February 12, 2018: Neuroscience Bulletin
https://www.readbyqxmd.com/read/29429805/respiration-entrained-brain-rhythms-are-global-but-often-overlooked
#12
REVIEW
Adriano B L Tort, Jurij Brankačk, Andreas Draguhn
We revisit recent evidence showing that nasal respiration entrains oscillations at the same frequency as breathing in several regions of the rodent brain. Moreover, respiration modulates the amplitude of a specific gamma sub-band (70-120Hz), most prominently in frontal regions. Since rodents often breathe at delta and theta frequencies, we caution that previous studies on delta and theta power and their cross-regional synchrony, as well as on delta-gamma and theta-gamma coupling, may have detected the respiration-entrained rhythm and respiration-gamma coupling...
February 8, 2018: Trends in Neurosciences
https://www.readbyqxmd.com/read/29426859/evoked-and-oscillatory-eeg-activity-differentiates-language-discrimination-in-young-monolingual-and-bilingual-infants
#13
Loreto Nacar Garcia, Carlos Guerrero-Mosquera, Marc Colomer, Nuria Sebastian-Galles
Language discrimination is one of the core differences between bilingual and monolingual language acquisition. Here, we investigate the earliest brain specialization induced by it. Following previous research, we hypothesize that bilingual native language discrimination is a complex process involving specific processing of the prosodic properties of the speech signal. We recorded the brain activity of monolingual and bilingual 4.5-month-old infants using EEG, while listening to their native/dominant language and two foreign languages...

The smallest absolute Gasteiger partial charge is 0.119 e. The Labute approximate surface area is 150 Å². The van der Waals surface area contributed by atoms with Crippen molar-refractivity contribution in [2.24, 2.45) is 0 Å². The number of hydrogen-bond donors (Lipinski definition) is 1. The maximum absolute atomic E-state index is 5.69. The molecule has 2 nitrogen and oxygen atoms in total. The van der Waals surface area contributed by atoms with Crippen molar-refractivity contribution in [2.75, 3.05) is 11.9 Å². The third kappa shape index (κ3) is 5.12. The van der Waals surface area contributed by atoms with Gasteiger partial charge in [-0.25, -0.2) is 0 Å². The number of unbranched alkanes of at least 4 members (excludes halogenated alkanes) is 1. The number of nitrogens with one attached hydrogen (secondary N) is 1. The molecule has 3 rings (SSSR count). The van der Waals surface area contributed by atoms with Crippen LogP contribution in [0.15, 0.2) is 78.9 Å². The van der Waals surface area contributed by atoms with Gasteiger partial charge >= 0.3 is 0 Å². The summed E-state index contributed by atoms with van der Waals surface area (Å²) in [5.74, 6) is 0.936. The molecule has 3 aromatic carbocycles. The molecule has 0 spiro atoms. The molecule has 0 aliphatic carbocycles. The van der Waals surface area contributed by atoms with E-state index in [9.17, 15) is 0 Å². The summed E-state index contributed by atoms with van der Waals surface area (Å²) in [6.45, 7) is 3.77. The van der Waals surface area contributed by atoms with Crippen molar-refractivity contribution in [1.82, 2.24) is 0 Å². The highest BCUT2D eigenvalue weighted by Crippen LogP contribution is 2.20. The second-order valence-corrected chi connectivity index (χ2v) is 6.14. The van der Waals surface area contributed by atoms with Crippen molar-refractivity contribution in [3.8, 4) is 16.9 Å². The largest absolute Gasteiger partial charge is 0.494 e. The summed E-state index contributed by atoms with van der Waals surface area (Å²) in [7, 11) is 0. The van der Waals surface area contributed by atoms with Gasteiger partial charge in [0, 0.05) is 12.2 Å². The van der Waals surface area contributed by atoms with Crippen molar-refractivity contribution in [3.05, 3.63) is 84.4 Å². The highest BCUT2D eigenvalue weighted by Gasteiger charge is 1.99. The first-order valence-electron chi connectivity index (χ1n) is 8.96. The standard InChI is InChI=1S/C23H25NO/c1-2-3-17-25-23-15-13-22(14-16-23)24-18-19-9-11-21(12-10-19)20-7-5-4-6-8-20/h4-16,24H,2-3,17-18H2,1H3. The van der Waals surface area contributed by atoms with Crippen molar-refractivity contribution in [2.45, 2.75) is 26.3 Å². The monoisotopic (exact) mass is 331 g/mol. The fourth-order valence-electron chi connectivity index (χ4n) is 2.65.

February 9, 2018: Scientific Reports
https://www.readbyqxmd.com/read/29425897/the-dynamics-of-human-cognition-increasing-global-integration-coupled-with-decreasing-segregation-found-using-ieeg
#14
Josephine Cruzat, Gustavo Deco, Adrià Tauste Campo, Alessandro Principe, Albert Costa, Morten L Kringelbach, Rodrigo Rocamora
Cognitive processing requires the ability to flexibly integrate and process information across large brain networks. How do brain networks dynamically reorganize to allow broad communication between many different brain regions in order to integrate information? We record neural activity from 12 epileptic patients using intracranial EEG while performing three cognitive tasks. We assess how the functional connectivity between different brain areas changes to facilitate communication across them. At the topological level, this facilitation is characterized by measures of integration and segregation...
February 6, 2018: NeuroImage